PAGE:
workloads on other health and safety problems.
Ways of measuring absence
There are a number of measures that can be used
to assess absence, each of which gives information about different
aspects of absence.
Measuring the overall rate
In calculating overall absence rates, many organisations
use the following standard formula to show the amount of time
lost (expressed as a percentage of working time):
Number of days/shifts lost to absence x
Total number of working days/shifts
This percentage of working time lost can also
be expressed as an equivalent number of working days lost per
employee and one or other of these is commonly used as the headline
figure. However, while it is the usual overall point of reference,
measuring working time lost leaves some questions unanswered.
For example, is the absence rate a reflection of a few employees
on long-term sickness absence or are a substantial number of
employees frequently absent for relatively short spells?
A simple calculation, often called the frequency
rate, may provide further information on which to base policies
on absence. This rate shows the average number of absences per
employee (expressed as a percentage) but does not take into
account the length of each spell.
No of spells of absence in the period x
No of employees
Another related calculation can reveal the proportion
of employees absent during a given period:
Number of employees having one or more spells
of absence x 100
Number of employees
Measuring disruption – the Bradford factor
The Bradford Factor identifies short-term absence
for individuals, by measuring the number of spells of absence,
and is therefore a measure of the disruption caused by this
type of absence. It is calculated by the following formula
S x S x D
S = number of spells of absence in 52 weeks taken
by an individual
D = number of days of absence in 52 weeks taken
by an individual
What to do about absence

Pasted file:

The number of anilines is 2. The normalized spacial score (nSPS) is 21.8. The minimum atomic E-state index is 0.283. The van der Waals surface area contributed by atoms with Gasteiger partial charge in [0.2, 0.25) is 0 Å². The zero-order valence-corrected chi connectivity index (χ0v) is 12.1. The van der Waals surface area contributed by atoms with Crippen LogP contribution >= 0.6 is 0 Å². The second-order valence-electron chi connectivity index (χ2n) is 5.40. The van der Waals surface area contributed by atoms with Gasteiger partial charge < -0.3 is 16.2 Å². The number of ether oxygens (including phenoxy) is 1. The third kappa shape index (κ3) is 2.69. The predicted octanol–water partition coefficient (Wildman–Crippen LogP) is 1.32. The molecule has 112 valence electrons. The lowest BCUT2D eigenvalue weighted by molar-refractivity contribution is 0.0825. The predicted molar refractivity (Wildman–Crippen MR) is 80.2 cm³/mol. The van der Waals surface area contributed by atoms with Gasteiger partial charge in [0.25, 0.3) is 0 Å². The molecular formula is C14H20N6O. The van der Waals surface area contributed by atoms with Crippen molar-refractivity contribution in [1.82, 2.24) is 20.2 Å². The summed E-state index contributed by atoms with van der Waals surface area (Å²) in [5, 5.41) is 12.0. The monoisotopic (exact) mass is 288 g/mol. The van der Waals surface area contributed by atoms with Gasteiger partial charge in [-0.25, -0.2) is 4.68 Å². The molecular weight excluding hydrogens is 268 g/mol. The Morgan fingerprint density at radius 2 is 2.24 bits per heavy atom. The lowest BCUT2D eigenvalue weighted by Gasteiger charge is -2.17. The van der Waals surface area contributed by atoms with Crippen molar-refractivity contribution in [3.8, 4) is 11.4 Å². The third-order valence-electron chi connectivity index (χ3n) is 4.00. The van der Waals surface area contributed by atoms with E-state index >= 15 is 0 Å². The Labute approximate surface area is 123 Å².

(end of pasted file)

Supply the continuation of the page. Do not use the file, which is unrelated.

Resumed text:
Absence management figures can be investigated
to determine the scale and nature of the problem. This should
establish whether or not there is a general absence problem
and which of the main categories of absence are involved:
- Long-term sickness
- Short-term certificated or un-certificated absence
- Unauthorised absence and lateness
Other absence issues
Employers must be careful not to the breach the
Data Protection Act 1998 (DPA) when they collect, use and store
information about their employees' absence. Details of an employee's
health, either physical or mental, are categorised as 'sensitive
personal data' under the DPA. The DPA also requires openness.
Staff should know what information about their health is being
collected and why. Obtaining information about worker's health
covertly is unlikely ever to be justified.
The management of employees who become disabled
as a result of sickness may mean employers have to make 'reasonable
adjustments' as dictated by the Disability Discrimination Act
1995 (DDA) before they can return to their job. The types of
adjustments that employers might be required to consider include:
- Making physical adjustments to the workplace.
- Allocating some of the disabled person's duties to another
- Transferring the disable person to another vacant post,
with or without reasonable adjustments being made.
- Altering the disabled person's working hours through,
for example, part-time working, job sharing or other flexible
- Providing special equipment to assist the disabled person
to perform his or her tasks, and giving training in the
use of the equipment.
The DDA currently defines a mental impairment
as 'resulting from or consisting of a mental illness only if
the illness is a clinically well-recognised illness'. This changed
from December 2005.
Applicants only have to provide evidence of the
effect the condition is having on them and their ability to
carry out normal-day-to-day activities. This could mean that
conditions such as stress will be covered under the DDA.